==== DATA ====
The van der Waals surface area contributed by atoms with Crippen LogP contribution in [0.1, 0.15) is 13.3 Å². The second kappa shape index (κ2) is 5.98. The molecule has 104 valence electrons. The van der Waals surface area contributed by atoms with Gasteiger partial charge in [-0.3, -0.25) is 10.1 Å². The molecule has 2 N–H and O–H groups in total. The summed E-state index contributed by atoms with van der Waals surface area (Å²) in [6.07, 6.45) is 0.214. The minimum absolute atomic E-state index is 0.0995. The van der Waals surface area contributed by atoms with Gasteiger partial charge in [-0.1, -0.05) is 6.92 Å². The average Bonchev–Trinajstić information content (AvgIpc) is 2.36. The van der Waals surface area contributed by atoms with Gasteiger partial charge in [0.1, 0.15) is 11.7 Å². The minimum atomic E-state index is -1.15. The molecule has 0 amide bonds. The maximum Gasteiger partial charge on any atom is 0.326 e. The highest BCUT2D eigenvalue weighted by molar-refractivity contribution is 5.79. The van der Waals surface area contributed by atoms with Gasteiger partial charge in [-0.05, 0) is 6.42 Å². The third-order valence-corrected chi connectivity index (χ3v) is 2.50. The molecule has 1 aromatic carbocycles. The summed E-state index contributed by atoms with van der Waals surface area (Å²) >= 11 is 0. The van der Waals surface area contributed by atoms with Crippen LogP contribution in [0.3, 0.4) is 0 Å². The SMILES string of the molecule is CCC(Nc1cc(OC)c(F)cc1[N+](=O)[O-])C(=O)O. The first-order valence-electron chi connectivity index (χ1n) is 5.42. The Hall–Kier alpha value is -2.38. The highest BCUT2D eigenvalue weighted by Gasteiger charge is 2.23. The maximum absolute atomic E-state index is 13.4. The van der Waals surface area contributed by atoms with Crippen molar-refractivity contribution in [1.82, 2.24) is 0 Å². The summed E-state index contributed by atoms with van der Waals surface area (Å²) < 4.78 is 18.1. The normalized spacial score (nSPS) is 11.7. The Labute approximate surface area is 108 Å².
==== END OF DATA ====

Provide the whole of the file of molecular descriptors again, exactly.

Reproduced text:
The van der Waals surface area contributed by atoms with Crippen LogP contribution in [0.1, 0.15) is 13.3 Å². The second kappa shape index (κ2) is 5.98. The molecule has 104 valence electrons. The van der Waals surface area contributed by atoms with Gasteiger partial charge in [-0.3, -0.25) is 10.1 Å². The molecule has 2 N–H and O–H groups in total. The summed E-state index contributed by atoms with van der Waals surface area (Å²) in [6.07, 6.45) is 0.214. The minimum absolute atomic E-state index is 0.0995. The van der Waals surface area contributed by atoms with Gasteiger partial charge in [-0.1, -0.05) is 6.92 Å². The average Bonchev–Trinajstić information content (AvgIpc) is 2.36. The van der Waals surface area contributed by atoms with Gasteiger partial charge in [0.1, 0.15) is 11.7 Å². The minimum atomic E-state index is -1.15. The molecule has 0 amide bonds. The maximum Gasteiger partial charge on any atom is 0.326 e. The highest BCUT2D eigenvalue weighted by molar-refractivity contribution is 5.79. The van der Waals surface area contributed by atoms with Gasteiger partial charge in [-0.05, 0) is 6.42 Å². The third-order valence-corrected chi connectivity index (χ3v) is 2.50. The molecule has 1 aromatic carbocycles. The summed E-state index contributed by atoms with van der Waals surface area (Å²) >= 11 is 0. The van der Waals surface area contributed by atoms with Crippen LogP contribution in [0.3, 0.4) is 0 Å². The SMILES string of the molecule is CCC(Nc1cc(OC)c(F)cc1[N+](=O)[O-])C(=O)O. The first-order valence-electron chi connectivity index (χ1n) is 5.42. The Hall–Kier alpha value is -2.38. The highest BCUT2D eigenvalue weighted by Gasteiger charge is 2.23. The maximum absolute atomic E-state index is 13.4. The van der Waals surface area contributed by atoms with Crippen molar-refractivity contribution in [1.82, 2.24) is 0 Å². The summed E-state index contributed by atoms with van der Waals surface area (Å²) < 4.78 is 18.1. The normalized spacial score (nSPS) is 11.7. The Labute approximate surface area is 108 Å².